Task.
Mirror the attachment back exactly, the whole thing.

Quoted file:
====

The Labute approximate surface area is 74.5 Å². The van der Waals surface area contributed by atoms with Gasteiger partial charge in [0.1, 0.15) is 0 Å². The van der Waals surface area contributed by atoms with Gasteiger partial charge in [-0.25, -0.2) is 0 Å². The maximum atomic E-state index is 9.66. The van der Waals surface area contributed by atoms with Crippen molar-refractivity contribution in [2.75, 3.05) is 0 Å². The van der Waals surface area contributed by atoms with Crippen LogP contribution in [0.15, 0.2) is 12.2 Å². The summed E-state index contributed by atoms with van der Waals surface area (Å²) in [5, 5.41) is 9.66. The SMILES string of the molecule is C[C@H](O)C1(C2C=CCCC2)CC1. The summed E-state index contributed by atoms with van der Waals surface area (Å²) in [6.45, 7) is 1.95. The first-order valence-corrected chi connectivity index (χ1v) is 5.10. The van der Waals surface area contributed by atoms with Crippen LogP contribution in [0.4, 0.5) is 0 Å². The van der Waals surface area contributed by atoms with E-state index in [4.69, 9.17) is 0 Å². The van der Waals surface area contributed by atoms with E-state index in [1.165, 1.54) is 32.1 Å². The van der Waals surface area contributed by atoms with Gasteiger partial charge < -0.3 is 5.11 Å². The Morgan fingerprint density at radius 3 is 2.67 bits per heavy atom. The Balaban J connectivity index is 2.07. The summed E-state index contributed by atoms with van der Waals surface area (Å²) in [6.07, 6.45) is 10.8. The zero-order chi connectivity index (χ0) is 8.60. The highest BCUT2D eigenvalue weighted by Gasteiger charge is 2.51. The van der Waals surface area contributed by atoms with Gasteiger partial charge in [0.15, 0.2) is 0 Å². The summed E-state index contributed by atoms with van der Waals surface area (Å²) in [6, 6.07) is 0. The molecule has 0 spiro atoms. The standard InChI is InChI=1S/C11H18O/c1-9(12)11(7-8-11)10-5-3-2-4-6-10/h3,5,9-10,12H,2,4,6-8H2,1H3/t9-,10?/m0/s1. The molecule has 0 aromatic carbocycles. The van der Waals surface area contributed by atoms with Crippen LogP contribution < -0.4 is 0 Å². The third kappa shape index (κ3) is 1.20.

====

The Labute approximate surface area is 74.5 Å². The van der Waals surface area contributed by atoms with Gasteiger partial charge in [0.1, 0.15) is 0 Å². The van der Waals surface area contributed by atoms with Gasteiger partial charge in [-0.25, -0.2) is 0 Å². The maximum atomic E-state index is 9.66. The van der Waals surface area contributed by atoms with Crippen molar-refractivity contribution in [2.75, 3.05) is 0 Å². The van der Waals surface area contributed by atoms with Crippen LogP contribution in [0.15, 0.2) is 12.2 Å². The summed E-state index contributed by atoms with van der Waals surface area (Å²) in [5, 5.41) is 9.66. The SMILES string of the molecule is C[C@H](O)C1(C2C=CCCC2)CC1. The summed E-state index contributed by atoms with van der Waals surface area (Å²) in [6.45, 7) is 1.95. The first-order valence-corrected chi connectivity index (χ1v) is 5.10. The van der Waals surface area contributed by atoms with Crippen LogP contribution in [0.4, 0.5) is 0 Å². The van der Waals surface area contributed by atoms with E-state index in [4.69, 9.17) is 0 Å². The van der Waals surface area contributed by atoms with E-state index in [1.165, 1.54) is 32.1 Å². The van der Waals surface area contributed by atoms with Gasteiger partial charge < -0.3 is 5.11 Å². The Morgan fingerprint density at radius 3 is 2.67 bits per heavy atom. The Balaban J connectivity index is 2.07. The summed E-state index contributed by atoms with van der Waals surface area (Å²) in [6.07, 6.45) is 10.8. The zero-order chi connectivity index (χ0) is 8.60. The highest BCUT2D eigenvalue weighted by Gasteiger charge is 2.51. The van der Waals surface area contributed by atoms with Gasteiger partial charge in [0.15, 0.2) is 0 Å². The summed E-state index contributed by atoms with van der Waals surface area (Å²) in [6, 6.07) is 0. The molecule has 0 spiro atoms. The standard InChI is InChI=1S/C11H18O/c1-9(12)11(7-8-11)10-5-3-2-4-6-10/h3,5,9-10,12H,2,4,6-8H2,1H3/t9-,10?/m0/s1. The molecule has 0 aromatic carbocycles. The van der Waals surface area contributed by atoms with Crippen LogP contribution < -0.4 is 0 Å². The third kappa shape index (κ3) is 1.20.